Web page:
So, thoroughly recommended if you like coffee table books of Pantone colours, quiet Philip Glass piano tinkling, close-up studies of the weave in denim, and other gentle accompaniment to your latte. Do it as the audiobook for maximum relaxation.

Anti China Bias In Wired

The recent Wired article about blue dot AI spotting the coronavirus outbreak sooner than humans is great until the biased remark about China not sharing epidemic information is inserted into the article. China has as far as I can see been exemplary in how it has communicated and managed this epidemic. China is giving a masterclass in how to handle such a disaster and they are certainly trying to save foreign lives as well as their own people.
I have had enough of pointless constant anti China propaganda. No they are not a democracy. In our democratic system millions of people who know nothing about governing get to put a cross on a paper once every 5 years to choose people they don’t know who may also know nothing about governing. In China people with an interest in governing have to choose to work their way up over many years learning to govern and get chosen by their peers who also have experience of governing. No it is not democracy but can we really say that democracy is better than the Chinese system? If a people that had extreme poverty escaped from oppression and are now seeing an incredible growth in prosperity, do you really think they would want to change things and possibly jeopardise that? Is it perfect? No. Is our system perfect? No. We have crime and injustice and inequality and cruelty and failures and people lacking the means to change things. So do they. In reality, on the ground, is it really even so different? So puhlease, let’s all just be realists and shove the useless futile childish propaganda where the sun don’t shine and try and be more adult and constructive eh?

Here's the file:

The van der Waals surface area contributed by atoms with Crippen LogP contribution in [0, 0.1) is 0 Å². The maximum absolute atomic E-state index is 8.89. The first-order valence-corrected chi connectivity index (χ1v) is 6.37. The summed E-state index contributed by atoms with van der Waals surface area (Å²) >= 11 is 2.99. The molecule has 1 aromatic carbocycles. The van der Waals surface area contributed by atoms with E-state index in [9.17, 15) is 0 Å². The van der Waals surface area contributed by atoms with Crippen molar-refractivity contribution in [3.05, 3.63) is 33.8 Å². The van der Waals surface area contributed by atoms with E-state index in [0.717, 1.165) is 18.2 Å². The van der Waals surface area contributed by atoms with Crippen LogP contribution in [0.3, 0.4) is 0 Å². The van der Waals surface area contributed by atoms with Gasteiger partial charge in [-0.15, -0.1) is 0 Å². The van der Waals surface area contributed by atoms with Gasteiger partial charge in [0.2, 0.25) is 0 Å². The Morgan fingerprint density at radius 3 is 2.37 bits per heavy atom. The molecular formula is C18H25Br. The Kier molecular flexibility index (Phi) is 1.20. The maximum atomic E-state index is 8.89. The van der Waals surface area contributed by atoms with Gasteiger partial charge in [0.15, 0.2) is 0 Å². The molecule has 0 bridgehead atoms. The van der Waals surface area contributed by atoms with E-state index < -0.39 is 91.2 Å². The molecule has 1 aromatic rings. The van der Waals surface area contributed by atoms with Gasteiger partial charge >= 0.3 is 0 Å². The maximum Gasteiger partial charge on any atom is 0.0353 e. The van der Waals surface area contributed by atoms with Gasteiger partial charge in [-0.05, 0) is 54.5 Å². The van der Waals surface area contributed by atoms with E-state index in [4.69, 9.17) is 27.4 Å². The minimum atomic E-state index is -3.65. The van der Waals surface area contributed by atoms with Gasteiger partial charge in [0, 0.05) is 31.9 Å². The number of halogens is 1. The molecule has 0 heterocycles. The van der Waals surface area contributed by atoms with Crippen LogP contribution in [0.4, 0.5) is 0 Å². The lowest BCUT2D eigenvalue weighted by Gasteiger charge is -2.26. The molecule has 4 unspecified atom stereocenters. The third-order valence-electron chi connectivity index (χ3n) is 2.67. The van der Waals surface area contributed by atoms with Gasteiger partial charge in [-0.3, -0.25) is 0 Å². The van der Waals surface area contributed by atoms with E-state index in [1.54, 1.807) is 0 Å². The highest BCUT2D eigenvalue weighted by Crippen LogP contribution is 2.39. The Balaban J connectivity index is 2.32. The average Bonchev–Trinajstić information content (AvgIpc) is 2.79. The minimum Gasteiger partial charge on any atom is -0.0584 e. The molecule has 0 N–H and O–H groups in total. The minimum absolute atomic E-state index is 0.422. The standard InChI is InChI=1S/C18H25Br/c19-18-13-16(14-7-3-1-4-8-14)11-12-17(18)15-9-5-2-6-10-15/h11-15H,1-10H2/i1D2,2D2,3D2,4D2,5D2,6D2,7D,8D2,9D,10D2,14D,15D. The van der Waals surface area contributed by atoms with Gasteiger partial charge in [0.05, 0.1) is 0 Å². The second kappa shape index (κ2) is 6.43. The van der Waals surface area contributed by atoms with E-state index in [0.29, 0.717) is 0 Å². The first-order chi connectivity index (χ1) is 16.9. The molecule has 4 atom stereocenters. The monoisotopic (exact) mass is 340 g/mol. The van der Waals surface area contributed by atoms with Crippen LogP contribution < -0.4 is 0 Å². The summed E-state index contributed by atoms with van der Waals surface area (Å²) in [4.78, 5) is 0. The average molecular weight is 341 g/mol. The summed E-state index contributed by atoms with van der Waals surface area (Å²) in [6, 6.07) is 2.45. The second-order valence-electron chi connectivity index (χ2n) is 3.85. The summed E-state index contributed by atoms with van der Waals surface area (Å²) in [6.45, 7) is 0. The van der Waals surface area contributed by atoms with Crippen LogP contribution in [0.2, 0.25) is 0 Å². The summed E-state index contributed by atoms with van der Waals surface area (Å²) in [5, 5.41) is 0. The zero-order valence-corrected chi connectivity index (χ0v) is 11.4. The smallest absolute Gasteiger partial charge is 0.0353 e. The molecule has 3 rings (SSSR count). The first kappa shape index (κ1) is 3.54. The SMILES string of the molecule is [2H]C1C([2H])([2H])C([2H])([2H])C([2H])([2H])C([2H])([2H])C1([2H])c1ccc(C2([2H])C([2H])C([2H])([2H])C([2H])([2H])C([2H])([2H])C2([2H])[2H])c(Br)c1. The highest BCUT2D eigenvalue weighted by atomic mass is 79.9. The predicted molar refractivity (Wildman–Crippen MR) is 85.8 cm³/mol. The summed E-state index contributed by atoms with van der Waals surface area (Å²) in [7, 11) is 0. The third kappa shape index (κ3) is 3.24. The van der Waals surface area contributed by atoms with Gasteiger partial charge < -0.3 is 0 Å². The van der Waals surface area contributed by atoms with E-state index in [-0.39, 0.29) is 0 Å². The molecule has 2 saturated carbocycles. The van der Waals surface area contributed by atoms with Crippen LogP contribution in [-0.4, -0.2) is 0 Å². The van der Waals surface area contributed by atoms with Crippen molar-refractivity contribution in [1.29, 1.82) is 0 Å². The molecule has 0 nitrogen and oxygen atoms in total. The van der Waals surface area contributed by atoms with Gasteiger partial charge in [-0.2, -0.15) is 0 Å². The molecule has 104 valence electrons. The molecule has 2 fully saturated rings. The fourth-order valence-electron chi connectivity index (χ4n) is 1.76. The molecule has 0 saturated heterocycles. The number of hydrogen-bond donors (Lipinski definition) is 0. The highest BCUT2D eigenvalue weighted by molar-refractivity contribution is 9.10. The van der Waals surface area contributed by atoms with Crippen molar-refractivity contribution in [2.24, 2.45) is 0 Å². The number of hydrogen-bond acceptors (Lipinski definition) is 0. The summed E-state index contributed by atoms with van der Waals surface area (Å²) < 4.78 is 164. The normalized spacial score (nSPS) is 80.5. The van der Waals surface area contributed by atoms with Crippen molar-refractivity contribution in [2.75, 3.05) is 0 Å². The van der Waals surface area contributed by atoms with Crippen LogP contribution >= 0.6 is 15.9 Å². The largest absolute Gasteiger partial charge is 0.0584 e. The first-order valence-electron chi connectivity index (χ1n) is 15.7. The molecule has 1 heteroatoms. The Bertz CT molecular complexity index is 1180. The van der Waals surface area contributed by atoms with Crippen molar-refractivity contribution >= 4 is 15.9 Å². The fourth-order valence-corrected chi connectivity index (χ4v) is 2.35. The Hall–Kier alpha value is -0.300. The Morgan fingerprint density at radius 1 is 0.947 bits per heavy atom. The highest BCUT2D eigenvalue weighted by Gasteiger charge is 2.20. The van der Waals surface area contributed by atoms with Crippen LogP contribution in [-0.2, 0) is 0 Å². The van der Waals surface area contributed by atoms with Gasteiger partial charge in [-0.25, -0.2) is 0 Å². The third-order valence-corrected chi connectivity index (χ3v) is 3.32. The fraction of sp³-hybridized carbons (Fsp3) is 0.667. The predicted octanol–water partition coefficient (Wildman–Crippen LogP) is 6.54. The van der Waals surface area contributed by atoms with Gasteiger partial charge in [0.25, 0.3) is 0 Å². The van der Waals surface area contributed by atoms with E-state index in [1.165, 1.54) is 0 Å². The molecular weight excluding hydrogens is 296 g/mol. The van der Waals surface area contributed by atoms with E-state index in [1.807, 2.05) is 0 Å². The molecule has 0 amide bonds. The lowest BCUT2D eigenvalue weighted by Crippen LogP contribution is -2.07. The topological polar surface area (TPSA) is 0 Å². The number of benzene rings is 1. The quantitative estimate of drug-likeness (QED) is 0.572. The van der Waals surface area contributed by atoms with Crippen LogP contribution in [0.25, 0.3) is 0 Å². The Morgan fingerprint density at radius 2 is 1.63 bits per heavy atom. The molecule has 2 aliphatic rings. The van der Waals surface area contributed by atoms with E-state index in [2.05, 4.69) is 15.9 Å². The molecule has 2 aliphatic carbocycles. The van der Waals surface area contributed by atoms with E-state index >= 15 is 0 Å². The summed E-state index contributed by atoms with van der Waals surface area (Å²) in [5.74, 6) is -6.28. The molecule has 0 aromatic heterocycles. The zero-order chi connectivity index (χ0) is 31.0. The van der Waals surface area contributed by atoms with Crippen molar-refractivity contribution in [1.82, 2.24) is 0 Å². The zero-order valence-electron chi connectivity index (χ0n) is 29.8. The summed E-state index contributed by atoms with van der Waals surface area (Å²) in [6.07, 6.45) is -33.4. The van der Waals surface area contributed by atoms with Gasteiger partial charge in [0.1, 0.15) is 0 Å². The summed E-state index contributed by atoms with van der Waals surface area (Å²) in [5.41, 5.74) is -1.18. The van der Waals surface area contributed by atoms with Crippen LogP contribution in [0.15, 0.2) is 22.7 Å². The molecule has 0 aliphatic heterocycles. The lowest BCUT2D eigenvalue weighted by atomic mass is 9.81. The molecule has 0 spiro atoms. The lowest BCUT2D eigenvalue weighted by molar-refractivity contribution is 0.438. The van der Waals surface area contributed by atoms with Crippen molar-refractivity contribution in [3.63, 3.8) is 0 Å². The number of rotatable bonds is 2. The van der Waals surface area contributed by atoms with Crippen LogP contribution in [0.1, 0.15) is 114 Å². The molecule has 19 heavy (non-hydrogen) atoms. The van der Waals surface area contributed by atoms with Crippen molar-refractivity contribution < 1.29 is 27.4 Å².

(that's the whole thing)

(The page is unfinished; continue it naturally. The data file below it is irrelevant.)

Strange attractor version of the gravity and inertia theory

So gravity is when mass makes mass move toward it. Inertia is when mass keeps moving in the direction it is already.

So we have something that makes mass move.

We already know from the gravity side of the effect that what makes mass move is mass.

We already know from the gravity side of the effect that where there is mass there seems to want to be more mass.